“I haven’t heard any indication that they are reconsidering,” Yiannopoulos told CNNMoney early Monday afternoon. That changed less than an hour later, with the sponsor of the conference, the American Conservative Union, announcing that it had rescinded Yiannopoulos’ invitation.

The reason for the turnabout: A pair of video clips that surfaced Sunday in which Yiannopoulos appears to be speaking sympathetically about sex with young boys and cracking a joke about his own sexual encounter with a Catholic priest as a child.

“We continue to believe that CPAC is a constructive forum for controversies and disagreements among conservatives, however there is no disagreement among our attendees on the evils of sexual abuse of children,” ACU president Matt Schlapp said in a statement. That statement was apparently released to the public before it was seen by Yiannopoulos. When asked to confirm that his invitation to CPAC had been rescinded, Yiannopoulos told CNNMoney it was news to him.

“If so,” he said in an email, “I haven’t heard that.”

Later Monday, Simon & Schuster announced that it was canceling publication of Yianopoulos’ forthcoming book “Dangerous.”

The decision marked the culmination of a firestorm that erupted Saturday, when the ACU announced Yiannopoulos’ appearance at the conference. Many prominent conservative pundits provided the loudest voices of opposition to the decision. By Sunday, following the release of the two incendiary videos, the chorus of dissent had grown nearly deafening. Bill Kristol, the editor-at-large for the conservative Weekly Standard, said the invitation to Yiannopoulos was “despicable.”

Ned Ryun, a board member for the ACU, likewise objected to the decision. He said on Monday morning that members of the board were not consulted on the decision.

“While I’m all for free speech, there is such a thing as vile, hateful speech that does not deserve a platform,” Ryun tweeted.

Jonah Goldberg, a senior editor at the conservative National Review, described Yiannopoulos as “a promoter and apologist for the ‘Alt Right,’ a white supremacist coalition that seeks to be the alternative to mainstream conservative movement.”

“That in itself should be the only red flag CPAC needs,”

Following the decision to disinvite Yiannopoulos, Goldberg responded with something close to an eyeroll.

“Apparently the racism and anti-Semitism wasn’t a deal breaker,” Goldberg said. Rich Lowry, the top editor at the National Review, said it was “a colossal misjudgment to invite him.”

“He’s not a conservative, and in fact wants to overthrow Reagan conservatism, besides his other obvious failings,” Lowry said. “Now having disinvited him, CPAC looks like the censor–the worst of both worlds.”

In one of the videos, Yiannopoulos defended sexual relationships between “younger boys and older men.”

“In the homosexual world, particularly, some of those relationships between younger boys and older men the sort of ‘coming of age’ relationship those relationships in which those older men help those young boys discover who they are and give them security and safety and provide them with love and a reliable, sort of rock, where they can’t speak to their parents,” he said. Yiannopoulos wrote in response that the videos were “deceptively edited” and accused establishment Republicans of trying to smear him.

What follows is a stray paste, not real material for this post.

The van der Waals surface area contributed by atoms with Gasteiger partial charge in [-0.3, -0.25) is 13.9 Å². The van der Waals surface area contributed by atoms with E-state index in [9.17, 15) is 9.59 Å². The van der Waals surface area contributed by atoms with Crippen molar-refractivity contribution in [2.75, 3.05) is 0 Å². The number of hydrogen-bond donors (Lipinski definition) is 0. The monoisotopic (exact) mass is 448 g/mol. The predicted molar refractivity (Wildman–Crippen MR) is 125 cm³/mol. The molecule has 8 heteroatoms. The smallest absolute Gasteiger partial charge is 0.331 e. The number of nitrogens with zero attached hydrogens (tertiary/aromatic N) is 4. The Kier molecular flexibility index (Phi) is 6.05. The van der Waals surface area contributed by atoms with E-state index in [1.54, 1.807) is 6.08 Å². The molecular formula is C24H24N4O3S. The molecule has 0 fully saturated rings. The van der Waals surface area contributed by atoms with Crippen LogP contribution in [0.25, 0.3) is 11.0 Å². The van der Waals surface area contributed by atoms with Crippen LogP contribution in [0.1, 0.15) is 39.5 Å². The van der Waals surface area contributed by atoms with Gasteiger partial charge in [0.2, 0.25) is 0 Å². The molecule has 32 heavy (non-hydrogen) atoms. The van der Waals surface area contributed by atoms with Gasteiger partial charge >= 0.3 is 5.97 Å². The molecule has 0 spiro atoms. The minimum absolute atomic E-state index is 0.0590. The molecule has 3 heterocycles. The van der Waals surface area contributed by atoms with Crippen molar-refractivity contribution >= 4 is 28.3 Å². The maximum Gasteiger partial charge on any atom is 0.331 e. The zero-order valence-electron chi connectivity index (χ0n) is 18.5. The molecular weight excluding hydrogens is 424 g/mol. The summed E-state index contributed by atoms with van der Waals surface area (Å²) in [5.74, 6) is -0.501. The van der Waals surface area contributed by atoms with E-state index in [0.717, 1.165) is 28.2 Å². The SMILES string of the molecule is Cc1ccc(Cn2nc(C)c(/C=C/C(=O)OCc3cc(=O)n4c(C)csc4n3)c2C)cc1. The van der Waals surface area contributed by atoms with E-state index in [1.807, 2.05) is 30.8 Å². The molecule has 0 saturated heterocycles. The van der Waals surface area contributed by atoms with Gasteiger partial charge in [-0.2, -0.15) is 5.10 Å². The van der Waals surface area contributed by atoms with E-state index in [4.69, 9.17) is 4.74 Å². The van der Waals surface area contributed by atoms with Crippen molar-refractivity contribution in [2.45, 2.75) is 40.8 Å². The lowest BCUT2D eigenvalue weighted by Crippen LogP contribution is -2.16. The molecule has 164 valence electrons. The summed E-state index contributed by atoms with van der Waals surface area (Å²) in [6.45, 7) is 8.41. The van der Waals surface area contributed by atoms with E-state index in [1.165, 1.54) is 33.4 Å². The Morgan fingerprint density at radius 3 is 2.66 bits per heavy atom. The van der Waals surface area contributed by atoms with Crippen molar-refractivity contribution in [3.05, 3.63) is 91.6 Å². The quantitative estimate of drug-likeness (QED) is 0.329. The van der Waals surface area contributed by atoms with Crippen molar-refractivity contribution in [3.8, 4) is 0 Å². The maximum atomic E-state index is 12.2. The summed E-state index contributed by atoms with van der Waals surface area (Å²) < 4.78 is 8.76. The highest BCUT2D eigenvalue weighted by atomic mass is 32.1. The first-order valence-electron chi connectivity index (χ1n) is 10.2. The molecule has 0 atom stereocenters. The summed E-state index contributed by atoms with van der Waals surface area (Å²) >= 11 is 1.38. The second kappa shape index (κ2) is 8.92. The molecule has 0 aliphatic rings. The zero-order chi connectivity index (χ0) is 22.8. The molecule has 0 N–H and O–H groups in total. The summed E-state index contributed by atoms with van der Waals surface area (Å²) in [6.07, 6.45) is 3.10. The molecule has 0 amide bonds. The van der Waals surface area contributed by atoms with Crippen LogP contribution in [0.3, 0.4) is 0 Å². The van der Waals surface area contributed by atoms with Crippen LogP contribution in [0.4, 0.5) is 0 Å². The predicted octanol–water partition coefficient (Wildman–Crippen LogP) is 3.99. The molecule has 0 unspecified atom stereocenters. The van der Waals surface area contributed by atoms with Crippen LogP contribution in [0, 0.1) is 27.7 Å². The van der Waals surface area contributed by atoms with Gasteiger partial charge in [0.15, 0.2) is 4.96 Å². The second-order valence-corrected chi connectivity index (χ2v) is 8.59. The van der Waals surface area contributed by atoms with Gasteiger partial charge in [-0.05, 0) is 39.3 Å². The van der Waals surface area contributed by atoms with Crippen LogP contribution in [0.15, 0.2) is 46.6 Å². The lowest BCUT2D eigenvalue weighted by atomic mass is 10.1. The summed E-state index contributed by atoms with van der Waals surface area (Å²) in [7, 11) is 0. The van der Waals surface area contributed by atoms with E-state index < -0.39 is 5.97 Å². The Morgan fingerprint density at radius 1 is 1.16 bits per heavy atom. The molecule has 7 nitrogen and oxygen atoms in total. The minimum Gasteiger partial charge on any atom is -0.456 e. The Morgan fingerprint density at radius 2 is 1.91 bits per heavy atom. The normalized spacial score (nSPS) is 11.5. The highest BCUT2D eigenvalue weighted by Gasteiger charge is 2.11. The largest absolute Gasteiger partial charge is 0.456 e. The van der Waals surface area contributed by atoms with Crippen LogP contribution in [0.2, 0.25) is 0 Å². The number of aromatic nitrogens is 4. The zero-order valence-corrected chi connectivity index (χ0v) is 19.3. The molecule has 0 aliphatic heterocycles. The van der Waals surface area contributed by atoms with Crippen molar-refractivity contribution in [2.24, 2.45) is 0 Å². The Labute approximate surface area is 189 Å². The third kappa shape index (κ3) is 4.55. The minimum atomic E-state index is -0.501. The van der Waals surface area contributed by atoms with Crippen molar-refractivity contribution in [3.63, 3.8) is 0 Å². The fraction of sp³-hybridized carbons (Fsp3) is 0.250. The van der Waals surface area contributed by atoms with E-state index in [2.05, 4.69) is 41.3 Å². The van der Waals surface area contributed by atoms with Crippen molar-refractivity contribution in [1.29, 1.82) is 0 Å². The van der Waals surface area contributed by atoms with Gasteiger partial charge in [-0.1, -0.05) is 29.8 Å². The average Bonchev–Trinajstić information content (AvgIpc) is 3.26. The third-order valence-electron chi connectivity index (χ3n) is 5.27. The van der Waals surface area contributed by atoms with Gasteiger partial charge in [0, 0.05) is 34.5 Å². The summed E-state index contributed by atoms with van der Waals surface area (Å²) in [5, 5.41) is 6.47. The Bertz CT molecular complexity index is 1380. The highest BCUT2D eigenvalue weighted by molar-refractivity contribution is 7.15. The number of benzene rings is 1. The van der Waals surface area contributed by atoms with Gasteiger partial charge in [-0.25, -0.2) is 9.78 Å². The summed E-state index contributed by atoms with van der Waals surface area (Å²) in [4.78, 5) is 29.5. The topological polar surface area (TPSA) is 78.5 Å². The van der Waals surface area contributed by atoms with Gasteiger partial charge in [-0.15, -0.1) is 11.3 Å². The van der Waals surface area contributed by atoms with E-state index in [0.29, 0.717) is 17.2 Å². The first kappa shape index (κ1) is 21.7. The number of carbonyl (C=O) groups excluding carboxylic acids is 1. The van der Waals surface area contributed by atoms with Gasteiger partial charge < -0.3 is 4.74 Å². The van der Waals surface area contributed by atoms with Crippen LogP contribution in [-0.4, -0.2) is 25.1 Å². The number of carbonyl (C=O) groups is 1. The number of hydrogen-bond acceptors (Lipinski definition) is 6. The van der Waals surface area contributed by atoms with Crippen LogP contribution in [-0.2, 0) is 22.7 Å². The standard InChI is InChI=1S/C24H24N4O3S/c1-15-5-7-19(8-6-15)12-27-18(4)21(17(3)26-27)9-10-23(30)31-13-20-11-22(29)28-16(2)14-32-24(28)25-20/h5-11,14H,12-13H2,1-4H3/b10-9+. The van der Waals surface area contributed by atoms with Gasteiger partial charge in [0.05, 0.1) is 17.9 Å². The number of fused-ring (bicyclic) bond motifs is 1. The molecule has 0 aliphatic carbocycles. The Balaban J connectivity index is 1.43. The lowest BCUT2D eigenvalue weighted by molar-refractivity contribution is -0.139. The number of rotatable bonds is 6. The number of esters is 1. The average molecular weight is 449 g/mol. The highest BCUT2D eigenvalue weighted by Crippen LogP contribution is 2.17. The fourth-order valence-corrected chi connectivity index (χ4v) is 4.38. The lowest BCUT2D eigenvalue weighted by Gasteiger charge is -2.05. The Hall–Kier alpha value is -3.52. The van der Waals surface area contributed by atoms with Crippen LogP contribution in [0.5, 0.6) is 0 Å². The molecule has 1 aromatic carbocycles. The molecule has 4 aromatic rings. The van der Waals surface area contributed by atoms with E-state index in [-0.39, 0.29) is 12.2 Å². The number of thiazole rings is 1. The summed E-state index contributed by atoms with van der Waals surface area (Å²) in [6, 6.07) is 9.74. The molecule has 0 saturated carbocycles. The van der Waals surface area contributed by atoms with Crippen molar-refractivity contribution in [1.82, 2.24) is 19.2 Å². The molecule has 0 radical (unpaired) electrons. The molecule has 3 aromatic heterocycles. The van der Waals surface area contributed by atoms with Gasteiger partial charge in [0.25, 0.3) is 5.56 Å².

“I do not support pedophilia. Period,” he wrote.

In a phone interview on Monday, Yiannopoulos reiterated that point and said he was “guilty of imprecise language.”

“My kind of dry British sarcasm and penchant for provocation could have come off as flippant to other people, and that was unintended,” he told CNNMoney. “To be clear, I think it’s a vile and disgusting crime, and I’m horrified that people think I believe otherwise.”

Yiannopoulos said he believes his teenage experience with a member of the clergy gave him a license to discuss the matter in his own way, likening it to “gallows humor.”

“As a gay man who has some experience with this in his own childhood and adolescence, I thought it was OK to talk about the subject however I wanted because I felt like I owned it,” he said. CPAC, which regularly attracts political and media luminaries on the right, will kick off on Wednesday in National Harbor, Maryland. The event has become an essential stop for Republicans seeking public office and conservative commentators vying for a larger audience. The ACU announced Monday that President Donald Trump will speak Friday at the conference.

In some ways, the objections raised by the likes of Goldberg and Kristol harkened back to last year’s Republican presidential primary, when old guard conservatives opposed Trump while right-wing upstarts like Breitbart embraced his candidacy. Yiannopoulos said Monday that the uproar on the right over his CPAC invitation was another “chapter in that story.”

It wouldn’t have been Breitbart’s maiden voyage at CPAC. The site’s founder and namesake, Andrew Breitbart, spoke there in 2012, weeks before his death. The outlet has seen its influence swell in the years since. Its web traffic surged to record highs last year, establishing itself as perhaps the go-to source for Trump supporters. Steve Bannon, the former Breitbart chairman, now serves as one of Trump’s top advisers and will speak at the conference.